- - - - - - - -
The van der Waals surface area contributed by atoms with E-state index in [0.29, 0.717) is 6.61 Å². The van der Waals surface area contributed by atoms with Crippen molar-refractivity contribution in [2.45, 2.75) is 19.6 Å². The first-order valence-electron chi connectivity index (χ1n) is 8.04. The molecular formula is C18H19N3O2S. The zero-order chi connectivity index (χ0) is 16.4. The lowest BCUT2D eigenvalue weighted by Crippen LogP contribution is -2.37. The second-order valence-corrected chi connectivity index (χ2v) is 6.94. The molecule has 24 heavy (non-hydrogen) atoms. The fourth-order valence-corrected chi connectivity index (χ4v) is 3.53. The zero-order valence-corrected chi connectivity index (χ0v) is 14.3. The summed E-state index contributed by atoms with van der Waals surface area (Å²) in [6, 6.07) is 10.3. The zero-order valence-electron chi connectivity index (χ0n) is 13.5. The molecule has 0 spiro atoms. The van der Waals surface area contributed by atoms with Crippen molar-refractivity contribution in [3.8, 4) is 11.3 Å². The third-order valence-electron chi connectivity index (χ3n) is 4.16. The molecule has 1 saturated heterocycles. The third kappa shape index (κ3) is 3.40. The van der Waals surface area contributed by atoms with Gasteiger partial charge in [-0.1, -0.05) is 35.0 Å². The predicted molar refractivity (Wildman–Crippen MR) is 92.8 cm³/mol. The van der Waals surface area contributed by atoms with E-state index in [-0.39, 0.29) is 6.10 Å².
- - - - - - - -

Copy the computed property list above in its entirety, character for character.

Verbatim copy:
The van der Waals surface area contributed by atoms with E-state index in [0.29, 0.717) is 6.61 Å². The van der Waals surface area contributed by atoms with Crippen molar-refractivity contribution in [2.45, 2.75) is 19.6 Å². The first-order valence-electron chi connectivity index (χ1n) is 8.04. The molecular formula is C18H19N3O2S. The zero-order chi connectivity index (χ0) is 16.4. The lowest BCUT2D eigenvalue weighted by Crippen LogP contribution is -2.37. The second-order valence-corrected chi connectivity index (χ2v) is 6.94. The molecule has 24 heavy (non-hydrogen) atoms. The fourth-order valence-corrected chi connectivity index (χ4v) is 3.53. The zero-order valence-corrected chi connectivity index (χ0v) is 14.3. The summed E-state index contributed by atoms with van der Waals surface area (Å²) in [6, 6.07) is 10.3. The zero-order valence-electron chi connectivity index (χ0n) is 13.5. The molecule has 0 spiro atoms. The van der Waals surface area contributed by atoms with Crippen molar-refractivity contribution in [3.8, 4) is 11.3 Å². The third-order valence-electron chi connectivity index (χ3n) is 4.16. The molecule has 1 saturated heterocycles. The third kappa shape index (κ3) is 3.40. The van der Waals surface area contributed by atoms with Gasteiger partial charge in [-0.1, -0.05) is 35.0 Å². The predicted molar refractivity (Wildman–Crippen MR) is 92.8 cm³/mol. The van der Waals surface area contributed by atoms with E-state index in [-0.39, 0.29) is 6.10 Å².